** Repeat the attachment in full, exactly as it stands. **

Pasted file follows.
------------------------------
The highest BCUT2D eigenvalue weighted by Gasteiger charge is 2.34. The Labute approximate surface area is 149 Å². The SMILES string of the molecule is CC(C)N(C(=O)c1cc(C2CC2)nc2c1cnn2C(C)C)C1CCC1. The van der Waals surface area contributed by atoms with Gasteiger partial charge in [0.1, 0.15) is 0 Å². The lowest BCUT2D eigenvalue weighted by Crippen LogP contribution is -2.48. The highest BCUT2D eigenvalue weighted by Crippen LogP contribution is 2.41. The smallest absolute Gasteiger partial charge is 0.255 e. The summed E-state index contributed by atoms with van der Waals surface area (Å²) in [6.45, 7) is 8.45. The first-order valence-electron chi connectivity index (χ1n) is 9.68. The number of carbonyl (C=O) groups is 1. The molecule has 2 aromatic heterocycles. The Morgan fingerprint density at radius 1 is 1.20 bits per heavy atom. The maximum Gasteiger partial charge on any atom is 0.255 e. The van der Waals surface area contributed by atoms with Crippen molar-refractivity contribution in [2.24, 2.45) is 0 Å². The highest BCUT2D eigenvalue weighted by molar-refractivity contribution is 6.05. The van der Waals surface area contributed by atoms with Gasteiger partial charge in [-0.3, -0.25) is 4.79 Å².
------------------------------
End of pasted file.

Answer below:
The highest BCUT2D eigenvalue weighted by Gasteiger charge is 2.34. The Labute approximate surface area is 149 Å². The SMILES string of the molecule is CC(C)N(C(=O)c1cc(C2CC2)nc2c1cnn2C(C)C)C1CCC1. The van der Waals surface area contributed by atoms with Gasteiger partial charge in [0.1, 0.15) is 0 Å². The lowest BCUT2D eigenvalue weighted by Crippen LogP contribution is -2.48. The highest BCUT2D eigenvalue weighted by Crippen LogP contribution is 2.41. The smallest absolute Gasteiger partial charge is 0.255 e. The summed E-state index contributed by atoms with van der Waals surface area (Å²) in [6.45, 7) is 8.45. The first-order valence-electron chi connectivity index (χ1n) is 9.68. The number of carbonyl (C=O) groups is 1. The molecule has 2 aromatic heterocycles. The Morgan fingerprint density at radius 1 is 1.20 bits per heavy atom. The maximum Gasteiger partial charge on any atom is 0.255 e. The van der Waals surface area contributed by atoms with Crippen molar-refractivity contribution in [2.24, 2.45) is 0 Å². The highest BCUT2D eigenvalue weighted by molar-refractivity contribution is 6.05. The van der Waals surface area contributed by atoms with Gasteiger partial charge in [-0.3, -0.25) is 4.79 Å².